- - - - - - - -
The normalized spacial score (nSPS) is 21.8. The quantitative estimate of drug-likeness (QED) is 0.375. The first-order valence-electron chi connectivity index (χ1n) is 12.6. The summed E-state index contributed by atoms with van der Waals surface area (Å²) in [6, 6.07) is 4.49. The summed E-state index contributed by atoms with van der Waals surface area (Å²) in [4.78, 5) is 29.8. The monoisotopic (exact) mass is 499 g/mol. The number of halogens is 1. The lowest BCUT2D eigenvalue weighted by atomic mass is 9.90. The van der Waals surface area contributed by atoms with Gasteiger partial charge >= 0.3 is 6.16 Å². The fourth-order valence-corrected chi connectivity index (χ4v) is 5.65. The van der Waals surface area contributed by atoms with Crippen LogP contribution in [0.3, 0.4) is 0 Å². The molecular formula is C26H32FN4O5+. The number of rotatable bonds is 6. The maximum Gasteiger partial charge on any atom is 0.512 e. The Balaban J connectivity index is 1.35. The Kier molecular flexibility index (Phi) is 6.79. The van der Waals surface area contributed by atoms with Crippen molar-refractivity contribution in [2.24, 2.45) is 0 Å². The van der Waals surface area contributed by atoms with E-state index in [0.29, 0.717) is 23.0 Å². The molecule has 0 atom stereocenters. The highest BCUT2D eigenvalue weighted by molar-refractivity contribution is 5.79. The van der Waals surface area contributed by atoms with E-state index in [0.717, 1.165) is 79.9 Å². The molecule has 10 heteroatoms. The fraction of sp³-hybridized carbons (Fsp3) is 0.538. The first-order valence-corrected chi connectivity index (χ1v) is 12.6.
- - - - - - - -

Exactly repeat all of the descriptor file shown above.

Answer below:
The normalized spacial score (nSPS) is 21.8. The quantitative estimate of drug-likeness (QED) is 0.375. The first-order valence-electron chi connectivity index (χ1n) is 12.6. The summed E-state index contributed by atoms with van der Waals surface area (Å²) in [6, 6.07) is 4.49. The summed E-state index contributed by atoms with van der Waals surface area (Å²) in [4.78, 5) is 29.8. The monoisotopic (exact) mass is 499 g/mol. The number of halogens is 1. The lowest BCUT2D eigenvalue weighted by atomic mass is 9.90. The van der Waals surface area contributed by atoms with Gasteiger partial charge >= 0.3 is 6.16 Å². The fourth-order valence-corrected chi connectivity index (χ4v) is 5.65. The van der Waals surface area contributed by atoms with Crippen LogP contribution in [0.3, 0.4) is 0 Å². The molecular formula is C26H32FN4O5+. The number of rotatable bonds is 6. The maximum Gasteiger partial charge on any atom is 0.512 e. The Balaban J connectivity index is 1.35. The Kier molecular flexibility index (Phi) is 6.79. The van der Waals surface area contributed by atoms with Crippen molar-refractivity contribution in [2.24, 2.45) is 0 Å². The van der Waals surface area contributed by atoms with E-state index in [0.29, 0.717) is 23.0 Å². The molecule has 0 atom stereocenters. The highest BCUT2D eigenvalue weighted by molar-refractivity contribution is 5.79. The van der Waals surface area contributed by atoms with E-state index in [0.717, 1.165) is 79.9 Å². The molecule has 10 heteroatoms. The fraction of sp³-hybridized carbons (Fsp3) is 0.538. The first-order valence-corrected chi connectivity index (χ1v) is 12.6.